Difference between revisions of "Extlinux"
Revision as of 15:44, June 12, 2013
What is ExtLinux?
ExtLinux is a pretty simple and modern systemloader, bundled with the syslinux tools, installation is really simple for it and fast, and thanks to our CoreTeam member Slashbeast the configuration runs automated in an awesome way.
Installing ExtLinux for funtoo
Installing ExtLinux for funtoo is known to work and supported too. If you like to try it just emerge syslinux
# emerge syslinux
with that you have the complete syslinux tools installed. Another helpful tool you should merge with syslinux is slashbeast's lazykernel tool, so let us merge it too:
# emerge lazykernel
to install extlinux just follow these steps:
# install -d /boot/extlinux # extlinux --install /boot/extlinux # cd /boot # ln -s . boot
the next steps are different depending if you use an MBR or GPT setup and the HDD you installed on and want to boot from. Let us now for general take /dev/sda as your boot device.
If you set up your disk with MBR partition scheme just do the next steps:
# dd bs=440 conv=notrunc count=1 if=/usr/share/syslinux/mbr.bin of=/dev/sda # cp /usr/share/syslinux/menu.c32 /boot/extlinux/ # cp /usr/share/syslinux/libutil.c32 /boot/extlinux/ # touch /boot/extlinux/extlinux.conf
# sgdisk /dev/sda --attributes=1:set:2 # sgdisk /dev/sda --attributes=1:show 1:2:1 (legacy BIOS bootable) # dd bs=440 conv=notrunc count=1 if=/usr/share/syslinux/gptmbr.bin of=/dev/sda # cp /usr/share/syslinux/menu.c32 /boot/extlinux/ # cp /usr/share/syslinux/libutil.c32 /boot/extlinux/ # touch /boot/extlinux/extlinux.conf
Setting up the Kernel
Now if you followed our advice to install lazykernel we have a pretty nice way to solve all the setup with a bit of prework and finish it then. If not you should go to the manual part. :)
As you setup lazykernel, we now need to edit /etc/lazykernel.conf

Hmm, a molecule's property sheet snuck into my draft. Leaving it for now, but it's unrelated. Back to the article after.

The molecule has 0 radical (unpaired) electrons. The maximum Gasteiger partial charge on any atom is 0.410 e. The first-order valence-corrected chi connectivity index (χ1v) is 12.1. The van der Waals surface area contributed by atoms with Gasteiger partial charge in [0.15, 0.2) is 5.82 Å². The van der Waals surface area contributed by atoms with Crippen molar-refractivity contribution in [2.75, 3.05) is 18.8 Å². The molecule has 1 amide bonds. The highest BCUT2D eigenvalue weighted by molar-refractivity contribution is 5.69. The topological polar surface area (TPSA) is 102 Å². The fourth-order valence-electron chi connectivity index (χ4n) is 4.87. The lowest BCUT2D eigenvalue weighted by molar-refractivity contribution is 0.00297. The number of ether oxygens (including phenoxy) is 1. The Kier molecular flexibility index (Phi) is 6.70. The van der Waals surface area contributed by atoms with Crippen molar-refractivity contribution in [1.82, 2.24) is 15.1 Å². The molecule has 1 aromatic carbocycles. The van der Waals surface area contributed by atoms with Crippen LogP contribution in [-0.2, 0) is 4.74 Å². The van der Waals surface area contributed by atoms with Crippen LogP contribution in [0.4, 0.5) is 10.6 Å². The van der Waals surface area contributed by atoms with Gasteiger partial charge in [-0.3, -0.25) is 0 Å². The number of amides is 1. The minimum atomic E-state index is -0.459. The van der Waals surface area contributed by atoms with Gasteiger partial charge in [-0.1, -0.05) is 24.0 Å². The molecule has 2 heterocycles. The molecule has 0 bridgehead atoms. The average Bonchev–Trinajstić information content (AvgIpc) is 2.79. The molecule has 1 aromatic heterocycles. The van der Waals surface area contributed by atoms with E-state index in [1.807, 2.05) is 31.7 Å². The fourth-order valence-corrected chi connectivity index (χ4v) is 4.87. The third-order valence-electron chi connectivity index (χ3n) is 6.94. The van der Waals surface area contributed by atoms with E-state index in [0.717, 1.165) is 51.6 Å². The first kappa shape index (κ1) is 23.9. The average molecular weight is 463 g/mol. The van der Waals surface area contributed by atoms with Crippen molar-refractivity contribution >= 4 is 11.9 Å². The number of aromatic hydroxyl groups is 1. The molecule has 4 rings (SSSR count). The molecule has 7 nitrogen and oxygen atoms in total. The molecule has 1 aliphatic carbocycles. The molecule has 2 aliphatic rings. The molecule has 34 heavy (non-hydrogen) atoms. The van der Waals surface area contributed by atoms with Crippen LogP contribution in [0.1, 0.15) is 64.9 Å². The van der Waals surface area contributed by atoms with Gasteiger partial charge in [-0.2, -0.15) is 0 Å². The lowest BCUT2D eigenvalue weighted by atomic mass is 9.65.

make it to look like somethink like that:
# After configuring, hash or remove line below. #CONFIGUREFIRST # Number of the kernels to keep so `lazykernel clean` will not propose to remove them. Default: 3 keep_kernels=5 # Sort kernels by 'version' (biggest version first) or by 'mtime' (latest images first). Default: mtime # Sorting by version may fail and 3.3.0-rc2 will be marked as newer than 3.3.0. #sort_by='version' sort_by=mtime # The name for menu entry. menu_entry_name="Funtoo Linux" # Specify what initramfs image to use, if any. (Optional) initramfs='initramfs.cpio.gz' # Append kernel params, usualy you use it to specify rootfs device, but you can use it to pass switches to initramfs as well. (Optional) #kernel_params='root=/dev/sda2' #kernel_params="rootfstype=ext4 luks enc_root=/dev/sda2 lvm root=/dev/mapper/vg-rootfs uswsusp resume=/dev/mapper/vg-swap" kernel_params="rootfstype=ext4 luks enc_root=/dev/sdb3 lvm root=/dev/mapper/vg-root uswsusp resume=/dev/mapper/vg-swap"
please make sure to comment out or delete the second line of the config file, else it will spit out an error for you... :)
Now let us setup our kernel with lazykernel if you have a manual kernel just run:
# cd <kernel build dir> # lazykernel auto
that will generate the modules for you, copy your kernel form /usr/src/linux over to /boot and generate the /boot/extlinux/extlinux.conf for you. The manual kernel will be the only supported one by lazykernel.
That's all you are ready to boot. :)
For other kernels, like those created by genkernel or by the binary USE-flag you need to edit your config by yourself. Just open /boot/extlinux/extlinux.conf in your favorite editor and setup something like the following:
TIMEOUT 30 UI menu.c32 MENU TITLE Boot Menu MENU COLOR title 1;37;40 MENU COLOR border 30;40 MENU COLOR unsel 37;40 LABEL funtoo1 MENU LABEL Funtoo Linux KERNEL-VERSION LINUX /<kernel> INITRD /<initramfs> APPEND rootfstype=ext4 luks enc_root=/dev/sdb3 lvm root=/dev/mapper/vg-root uswsusp resume=/dev/mapper/vg-swap
That's all again you are ready for boot. You can also define several LABELs in that list to have multiple kernels been booted... :)